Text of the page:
Daily Speculations

The Web Site of  Victor Niederhoffer & Laurel Kenner

Dedicated to the scientific method, free markets, deflating ballyhoo, creating value, and laughter;  a forum for us to use our meager abilities to make the world of specinvestments a better place.



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The Chairman
Victor Niederhoffer

Academic Arbitrageurs

The article by Kurov and Lasser, "Price Dynamics in the Regular and E-mini Futures Markets," Journal of Financial and Quantitative Analysis, June 2004, purporting to show that there are arbitrage opportunities between E--minis and the pit market, has to be a parody that only a Cervantes could have invented.

There is never a single price for a market, but a bid and asked, and these hypothetical bids and askeds change if one wants to act upon them with the electronic trades moving at the speed of light, and the trades placed on the boards from the open outcry moving at the speed of sounds and reflexes as people note a sound, record it on a machine, and doubtless other delays and it is transferred.

As they say, we need the WASPs in New York to pay full price, and we need the academics in the markets to make people think there is opportunity when there isn't and to provide a facade of arbitrage.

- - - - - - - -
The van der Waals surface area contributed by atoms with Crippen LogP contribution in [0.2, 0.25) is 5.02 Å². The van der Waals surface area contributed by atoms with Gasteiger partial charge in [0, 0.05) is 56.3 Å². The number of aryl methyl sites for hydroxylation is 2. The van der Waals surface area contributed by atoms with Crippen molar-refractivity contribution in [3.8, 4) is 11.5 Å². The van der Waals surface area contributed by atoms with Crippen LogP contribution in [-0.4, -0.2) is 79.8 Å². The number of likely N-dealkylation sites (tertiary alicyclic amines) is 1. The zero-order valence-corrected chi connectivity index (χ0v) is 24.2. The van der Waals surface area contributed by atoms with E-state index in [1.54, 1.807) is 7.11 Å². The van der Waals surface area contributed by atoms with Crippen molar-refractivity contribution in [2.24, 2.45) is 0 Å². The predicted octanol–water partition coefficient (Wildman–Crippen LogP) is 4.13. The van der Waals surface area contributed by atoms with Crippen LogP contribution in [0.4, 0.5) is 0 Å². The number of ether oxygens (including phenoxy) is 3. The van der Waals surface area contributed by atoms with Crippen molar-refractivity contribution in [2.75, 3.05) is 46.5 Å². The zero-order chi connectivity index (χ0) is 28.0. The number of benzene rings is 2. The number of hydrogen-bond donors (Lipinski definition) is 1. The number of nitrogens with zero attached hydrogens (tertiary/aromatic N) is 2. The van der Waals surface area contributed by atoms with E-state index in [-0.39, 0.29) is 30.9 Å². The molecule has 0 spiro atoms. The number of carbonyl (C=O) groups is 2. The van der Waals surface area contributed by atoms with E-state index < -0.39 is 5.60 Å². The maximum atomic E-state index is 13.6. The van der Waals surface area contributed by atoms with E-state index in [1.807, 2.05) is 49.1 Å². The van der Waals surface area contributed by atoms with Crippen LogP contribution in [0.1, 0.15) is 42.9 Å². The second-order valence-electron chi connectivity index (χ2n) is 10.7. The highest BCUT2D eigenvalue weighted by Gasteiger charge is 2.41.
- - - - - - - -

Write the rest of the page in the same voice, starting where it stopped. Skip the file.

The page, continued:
Synopsis of article (provided by Alex Castaldo, Ph.D.): This article purports to show that price changes in the E-minis lead price changes in the S&P and NAZ big contracts, and that trading by locals who can observe both markets is partially responsible for this. They examine events surrounding large (more than 11 contracts) trades in the bigs market.

A chart shows that "The E-mini price starts moving on the direction of the large trade [in bigs] about 15 to 20 seconds before the time stamp of the trade." Another chart shows that about 10 to 15 seconds before the bigs trade locals are making E-mini trades in the same direction as the bigs trade, while off-exchange customers are making trades in the opposite direction.

"CME locals trade very actively in Globex [i.e. E-minis."

"The E-mini terminals on the CME floor are located in an area adjacent to the trading pits. Floor traders can also use headsets to relay trades to Globex while stationed in the pits."

Conclusion: "The proximity of the locals trading E-minis to the trading pits coupled with the fast execution of Globex [...] ensures that the prices of E-minis reflect the open-outcry order flow information before it is fully incorporated into the prices of the floor traded contracts". If these results are correct (and not due to errors in time stamps or other problems) then it would be an argument for trading E-minis rather than Bigs.